2. Reduce our meat intake
The environmental footprint of a plant-based diet is much lower than a meat-based diet17,18. Furthermore, increased consumption of plant-based foods increases the gut microbiome biodiversity, having a positive impact on health19,20.
Let’s talk about plant-based alternatives which we can swap in. Complete sources of plant-based protein which provide us with all the essential amino acids we need to eat include, soya products21 and quinoa22. Other sources of plant-based protein are legumes. The BDA define a portion of plant-based proteins to include23:
• 1tbsp/ 150g of baked beans
• 4tbsp/ 150g of beans (kidney beans, butter beans or black-eyed beans)
• 4 tbsp/ 150g of pulses (lentils or chickpeas)
• 4tbsp/ 100g of soya/ tofu, vegetable-based meat alternative
• 1tbsp/ handful/ 30g of nuts or peanut butter
3. Create a meal plan
Remember a sustainable diet is one which provides us with a balanced diet and meets our social and economic needs as well as reducing its impact on the environment.
• Make a shopping list. Planning delicious meals and snacks for the week ahead and using a shopping list, will help us avoid buying excess food that we do not need and may perish before we have a chance to eat it.
• Need help? Have a look at the BDA’s Healthy Eating: Food Fact Sheet24.
4. Look out for certified food labels
These labels include:
• Fairtrade. This marks products which have been sourced from farmers and workers employed in developing countries, promotes fairer trading conditions and empowers farmers and workers25.
• RSPCA Assured. An assured label which shows that animals have had a better26.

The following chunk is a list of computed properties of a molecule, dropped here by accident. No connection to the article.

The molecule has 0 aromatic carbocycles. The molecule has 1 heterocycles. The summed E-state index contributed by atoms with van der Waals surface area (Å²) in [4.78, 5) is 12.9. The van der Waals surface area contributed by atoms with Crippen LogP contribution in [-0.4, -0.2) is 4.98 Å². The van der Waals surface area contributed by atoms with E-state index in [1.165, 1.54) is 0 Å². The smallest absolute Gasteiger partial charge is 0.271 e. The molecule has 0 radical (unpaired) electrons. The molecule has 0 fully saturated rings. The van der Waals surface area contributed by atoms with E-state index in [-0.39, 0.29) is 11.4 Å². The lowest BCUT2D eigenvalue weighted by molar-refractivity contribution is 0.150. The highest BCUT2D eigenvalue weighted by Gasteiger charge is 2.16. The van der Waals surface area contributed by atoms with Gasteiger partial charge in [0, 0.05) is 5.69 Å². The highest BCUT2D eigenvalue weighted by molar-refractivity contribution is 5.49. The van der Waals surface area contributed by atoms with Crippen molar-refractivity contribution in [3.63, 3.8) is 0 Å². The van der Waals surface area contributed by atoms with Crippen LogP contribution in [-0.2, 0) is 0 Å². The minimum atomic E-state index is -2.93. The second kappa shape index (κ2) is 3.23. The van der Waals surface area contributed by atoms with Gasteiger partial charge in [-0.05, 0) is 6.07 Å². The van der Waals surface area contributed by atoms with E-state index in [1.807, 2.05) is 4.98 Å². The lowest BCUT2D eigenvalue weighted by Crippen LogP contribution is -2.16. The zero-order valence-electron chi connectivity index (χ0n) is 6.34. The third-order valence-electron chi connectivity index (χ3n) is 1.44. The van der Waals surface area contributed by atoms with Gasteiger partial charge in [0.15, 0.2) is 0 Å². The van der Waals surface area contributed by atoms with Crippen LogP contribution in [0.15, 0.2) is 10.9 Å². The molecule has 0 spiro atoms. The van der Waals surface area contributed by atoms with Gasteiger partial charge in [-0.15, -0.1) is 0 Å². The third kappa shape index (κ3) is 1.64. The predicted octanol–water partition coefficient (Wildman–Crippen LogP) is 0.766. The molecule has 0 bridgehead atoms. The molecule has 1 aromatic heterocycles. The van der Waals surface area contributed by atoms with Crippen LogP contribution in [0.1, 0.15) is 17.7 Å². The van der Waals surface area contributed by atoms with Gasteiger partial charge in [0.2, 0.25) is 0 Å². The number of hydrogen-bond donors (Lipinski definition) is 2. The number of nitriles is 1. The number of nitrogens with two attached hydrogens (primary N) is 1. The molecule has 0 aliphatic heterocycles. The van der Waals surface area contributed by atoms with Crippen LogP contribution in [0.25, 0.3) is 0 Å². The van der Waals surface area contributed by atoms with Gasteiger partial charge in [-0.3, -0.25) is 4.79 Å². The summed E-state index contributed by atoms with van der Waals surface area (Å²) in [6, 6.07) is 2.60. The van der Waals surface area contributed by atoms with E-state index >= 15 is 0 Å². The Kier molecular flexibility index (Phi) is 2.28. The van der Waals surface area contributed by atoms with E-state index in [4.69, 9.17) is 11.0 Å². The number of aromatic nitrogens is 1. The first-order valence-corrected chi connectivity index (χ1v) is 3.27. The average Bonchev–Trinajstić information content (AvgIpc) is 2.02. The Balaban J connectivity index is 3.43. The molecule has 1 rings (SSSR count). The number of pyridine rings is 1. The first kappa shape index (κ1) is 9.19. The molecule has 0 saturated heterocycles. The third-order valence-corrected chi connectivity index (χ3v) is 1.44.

• ASC-MSC Seaweed Standard. This certification indicates that fish have been sustainably sourced27.
• RSPO. This certification is a global standard showing sustainable palm oil28.
5. Think: reuse and refill; repurpose or recycle
This is something which can apply to every aspect of life when thinking about sustainable living.
• Reuse and Refill. For example, reusable cups and lunchboxes, are great to reduce single-use plastic. If you have a plastic water bottle or plastic bags, keep on reusing them!
• Repurpose or recycle. This applies to any food packaging (makes sure to read the labels).
Resources Which May Help
• WWF Green Ambassadors 4 Youth. A scheme to help young people aged between 5-14 years old to get involved in understanding the relationships between nature and our lifestyles29.
• Love Food Hate Waste. A website with plenty of recipes showing and great ideas of how to use food in the fridge instead of throwing it away30.
• Too Good To Go. An app which allows us to buy food from restaurants at a reduced price which otherwise would be waste31.
• BDA Meal Swap Nutritional Data. A resource from the British Dietetic Association helping us to obtain a nutritionally balanced diet with a reduced impact on the environment32.
This blog post was written by Emilia Fish, a Food Science and Nutrition graduate and soon-to-be MSc Clinical and Public Health Nutrition student at UCL. She is part of the Nutrition Rocks intern team and enjoys sharing simple, evidence-based nutrition on @nutritionnourishment. Emilia has recently launched a podcast: Journeys in Food, Nutrition and Sustainability.